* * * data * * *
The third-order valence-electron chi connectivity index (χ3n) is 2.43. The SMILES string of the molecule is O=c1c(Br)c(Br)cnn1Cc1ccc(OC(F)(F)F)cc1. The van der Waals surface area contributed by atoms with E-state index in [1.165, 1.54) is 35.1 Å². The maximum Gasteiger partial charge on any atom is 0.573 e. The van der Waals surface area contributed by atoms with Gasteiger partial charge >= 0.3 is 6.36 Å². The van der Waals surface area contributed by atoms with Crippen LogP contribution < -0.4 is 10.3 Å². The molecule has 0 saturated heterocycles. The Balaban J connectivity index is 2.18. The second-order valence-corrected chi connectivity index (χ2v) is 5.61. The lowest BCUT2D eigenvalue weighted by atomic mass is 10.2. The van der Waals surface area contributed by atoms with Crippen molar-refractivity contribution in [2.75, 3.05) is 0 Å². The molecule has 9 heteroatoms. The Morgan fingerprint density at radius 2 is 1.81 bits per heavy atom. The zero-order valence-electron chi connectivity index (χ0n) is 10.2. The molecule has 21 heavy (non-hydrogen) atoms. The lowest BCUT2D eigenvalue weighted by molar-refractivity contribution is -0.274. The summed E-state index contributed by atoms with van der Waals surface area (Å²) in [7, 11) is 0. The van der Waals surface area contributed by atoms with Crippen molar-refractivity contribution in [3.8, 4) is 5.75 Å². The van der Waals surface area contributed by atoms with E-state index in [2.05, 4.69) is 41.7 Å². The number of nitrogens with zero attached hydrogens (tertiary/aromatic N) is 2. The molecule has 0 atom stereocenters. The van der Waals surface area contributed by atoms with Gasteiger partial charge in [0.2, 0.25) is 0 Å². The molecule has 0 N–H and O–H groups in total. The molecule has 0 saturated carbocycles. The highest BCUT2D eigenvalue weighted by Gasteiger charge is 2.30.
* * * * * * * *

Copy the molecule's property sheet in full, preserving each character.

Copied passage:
The third-order valence-electron chi connectivity index (χ3n) is 2.43. The SMILES string of the molecule is O=c1c(Br)c(Br)cnn1Cc1ccc(OC(F)(F)F)cc1. The van der Waals surface area contributed by atoms with E-state index in [1.165, 1.54) is 35.1 Å². The maximum Gasteiger partial charge on any atom is 0.573 e. The van der Waals surface area contributed by atoms with Gasteiger partial charge >= 0.3 is 6.36 Å². The van der Waals surface area contributed by atoms with Crippen LogP contribution < -0.4 is 10.3 Å². The molecule has 0 saturated heterocycles. The Balaban J connectivity index is 2.18. The second-order valence-corrected chi connectivity index (χ2v) is 5.61. The lowest BCUT2D eigenvalue weighted by atomic mass is 10.2. The van der Waals surface area contributed by atoms with Crippen molar-refractivity contribution in [2.75, 3.05) is 0 Å². The molecule has 9 heteroatoms. The Morgan fingerprint density at radius 2 is 1.81 bits per heavy atom. The zero-order valence-electron chi connectivity index (χ0n) is 10.2. The molecule has 21 heavy (non-hydrogen) atoms. The lowest BCUT2D eigenvalue weighted by molar-refractivity contribution is -0.274. The summed E-state index contributed by atoms with van der Waals surface area (Å²) in [7, 11) is 0. The van der Waals surface area contributed by atoms with Crippen molar-refractivity contribution in [3.8, 4) is 5.75 Å². The van der Waals surface area contributed by atoms with E-state index in [2.05, 4.69) is 41.7 Å². The number of nitrogens with zero attached hydrogens (tertiary/aromatic N) is 2. The molecule has 0 atom stereocenters. The van der Waals surface area contributed by atoms with Gasteiger partial charge in [0.2, 0.25) is 0 Å². The molecule has 0 N–H and O–H groups in total. The molecule has 0 saturated carbocycles. The highest BCUT2D eigenvalue weighted by Gasteiger charge is 2.30.